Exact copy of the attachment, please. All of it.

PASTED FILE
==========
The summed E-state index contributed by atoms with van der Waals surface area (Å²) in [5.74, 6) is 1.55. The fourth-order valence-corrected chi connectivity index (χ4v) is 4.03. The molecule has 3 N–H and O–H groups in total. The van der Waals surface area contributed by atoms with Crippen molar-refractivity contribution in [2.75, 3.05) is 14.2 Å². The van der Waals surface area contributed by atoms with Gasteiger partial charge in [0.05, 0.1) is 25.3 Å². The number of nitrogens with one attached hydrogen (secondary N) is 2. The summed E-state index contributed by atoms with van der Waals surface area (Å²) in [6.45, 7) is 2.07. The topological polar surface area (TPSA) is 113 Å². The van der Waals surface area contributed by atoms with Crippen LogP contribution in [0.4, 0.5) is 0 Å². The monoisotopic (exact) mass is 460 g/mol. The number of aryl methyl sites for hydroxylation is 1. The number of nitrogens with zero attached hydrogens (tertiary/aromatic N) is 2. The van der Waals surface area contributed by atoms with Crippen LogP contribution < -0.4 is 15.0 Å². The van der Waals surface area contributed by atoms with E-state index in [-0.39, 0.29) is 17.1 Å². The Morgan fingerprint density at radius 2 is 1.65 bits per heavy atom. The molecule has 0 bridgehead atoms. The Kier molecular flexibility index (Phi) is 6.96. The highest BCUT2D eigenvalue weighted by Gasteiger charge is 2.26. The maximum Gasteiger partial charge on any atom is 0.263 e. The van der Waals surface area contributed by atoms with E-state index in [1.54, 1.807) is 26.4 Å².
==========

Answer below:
The summed E-state index contributed by atoms with van der Waals surface area (Å²) in [5.74, 6) is 1.55. The fourth-order valence-corrected chi connectivity index (χ4v) is 4.03. The molecule has 3 N–H and O–H groups in total. The van der Waals surface area contributed by atoms with Crippen molar-refractivity contribution in [2.75, 3.05) is 14.2 Å². The van der Waals surface area contributed by atoms with Gasteiger partial charge in [0.05, 0.1) is 25.3 Å². The number of nitrogens with one attached hydrogen (secondary N) is 2. The summed E-state index contributed by atoms with van der Waals surface area (Å²) in [6.45, 7) is 2.07. The topological polar surface area (TPSA) is 113 Å². The van der Waals surface area contributed by atoms with Crippen LogP contribution in [0.4, 0.5) is 0 Å². The monoisotopic (exact) mass is 460 g/mol. The number of aryl methyl sites for hydroxylation is 1. The number of nitrogens with zero attached hydrogens (tertiary/aromatic N) is 2. The van der Waals surface area contributed by atoms with Crippen LogP contribution < -0.4 is 15.0 Å². The van der Waals surface area contributed by atoms with E-state index in [-0.39, 0.29) is 17.1 Å². The Morgan fingerprint density at radius 2 is 1.65 bits per heavy atom. The molecule has 0 bridgehead atoms. The Kier molecular flexibility index (Phi) is 6.96. The highest BCUT2D eigenvalue weighted by Gasteiger charge is 2.26. The maximum Gasteiger partial charge on any atom is 0.263 e. The van der Waals surface area contributed by atoms with E-state index in [1.54, 1.807) is 26.4 Å².